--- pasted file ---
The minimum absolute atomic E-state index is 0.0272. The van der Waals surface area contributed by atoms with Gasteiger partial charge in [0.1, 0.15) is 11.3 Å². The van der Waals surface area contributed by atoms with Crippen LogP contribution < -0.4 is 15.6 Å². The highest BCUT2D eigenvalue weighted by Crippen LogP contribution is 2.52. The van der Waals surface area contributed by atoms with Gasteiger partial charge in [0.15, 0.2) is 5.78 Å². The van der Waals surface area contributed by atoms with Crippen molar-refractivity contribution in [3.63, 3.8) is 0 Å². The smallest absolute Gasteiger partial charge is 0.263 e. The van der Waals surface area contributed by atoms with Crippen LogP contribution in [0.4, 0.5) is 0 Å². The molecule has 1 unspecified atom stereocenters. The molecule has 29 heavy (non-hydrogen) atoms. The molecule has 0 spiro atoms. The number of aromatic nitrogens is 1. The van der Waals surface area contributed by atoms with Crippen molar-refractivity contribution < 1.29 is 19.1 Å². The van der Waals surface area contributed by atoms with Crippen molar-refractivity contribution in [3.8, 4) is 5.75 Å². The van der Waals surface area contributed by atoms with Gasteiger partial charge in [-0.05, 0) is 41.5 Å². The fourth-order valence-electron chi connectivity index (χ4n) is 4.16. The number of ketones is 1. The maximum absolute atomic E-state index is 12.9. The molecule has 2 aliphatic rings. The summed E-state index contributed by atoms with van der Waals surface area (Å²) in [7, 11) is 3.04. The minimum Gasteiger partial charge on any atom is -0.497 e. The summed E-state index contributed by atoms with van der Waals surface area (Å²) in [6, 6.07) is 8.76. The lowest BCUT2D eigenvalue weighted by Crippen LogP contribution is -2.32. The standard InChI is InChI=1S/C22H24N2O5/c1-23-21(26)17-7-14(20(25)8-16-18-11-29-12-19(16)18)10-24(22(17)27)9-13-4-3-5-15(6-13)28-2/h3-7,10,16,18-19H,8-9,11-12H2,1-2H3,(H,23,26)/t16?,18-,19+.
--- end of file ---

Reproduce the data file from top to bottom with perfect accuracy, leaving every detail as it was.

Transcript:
The minimum absolute atomic E-state index is 0.0272. The van der Waals surface area contributed by atoms with Gasteiger partial charge in [0.1, 0.15) is 11.3 Å². The van der Waals surface area contributed by atoms with Crippen LogP contribution < -0.4 is 15.6 Å². The highest BCUT2D eigenvalue weighted by Crippen LogP contribution is 2.52. The van der Waals surface area contributed by atoms with Gasteiger partial charge in [0.15, 0.2) is 5.78 Å². The van der Waals surface area contributed by atoms with Crippen molar-refractivity contribution in [3.63, 3.8) is 0 Å². The smallest absolute Gasteiger partial charge is 0.263 e. The van der Waals surface area contributed by atoms with Crippen LogP contribution in [0.4, 0.5) is 0 Å². The molecule has 1 unspecified atom stereocenters. The molecule has 29 heavy (non-hydrogen) atoms. The molecule has 0 spiro atoms. The number of aromatic nitrogens is 1. The van der Waals surface area contributed by atoms with Crippen molar-refractivity contribution < 1.29 is 19.1 Å². The van der Waals surface area contributed by atoms with Crippen molar-refractivity contribution in [3.8, 4) is 5.75 Å². The van der Waals surface area contributed by atoms with Gasteiger partial charge in [-0.05, 0) is 41.5 Å². The fourth-order valence-electron chi connectivity index (χ4n) is 4.16. The number of ketones is 1. The maximum absolute atomic E-state index is 12.9. The molecule has 2 aliphatic rings. The summed E-state index contributed by atoms with van der Waals surface area (Å²) in [7, 11) is 3.04. The minimum Gasteiger partial charge on any atom is -0.497 e. The summed E-state index contributed by atoms with van der Waals surface area (Å²) in [6, 6.07) is 8.76. The lowest BCUT2D eigenvalue weighted by Crippen LogP contribution is -2.32. The standard InChI is InChI=1S/C22H24N2O5/c1-23-21(26)17-7-14(20(25)8-16-18-11-29-12-19(16)18)10-24(22(17)27)9-13-4-3-5-15(6-13)28-2/h3-7,10,16,18-19H,8-9,11-12H2,1-2H3,(H,23,26)/t16?,18-,19+.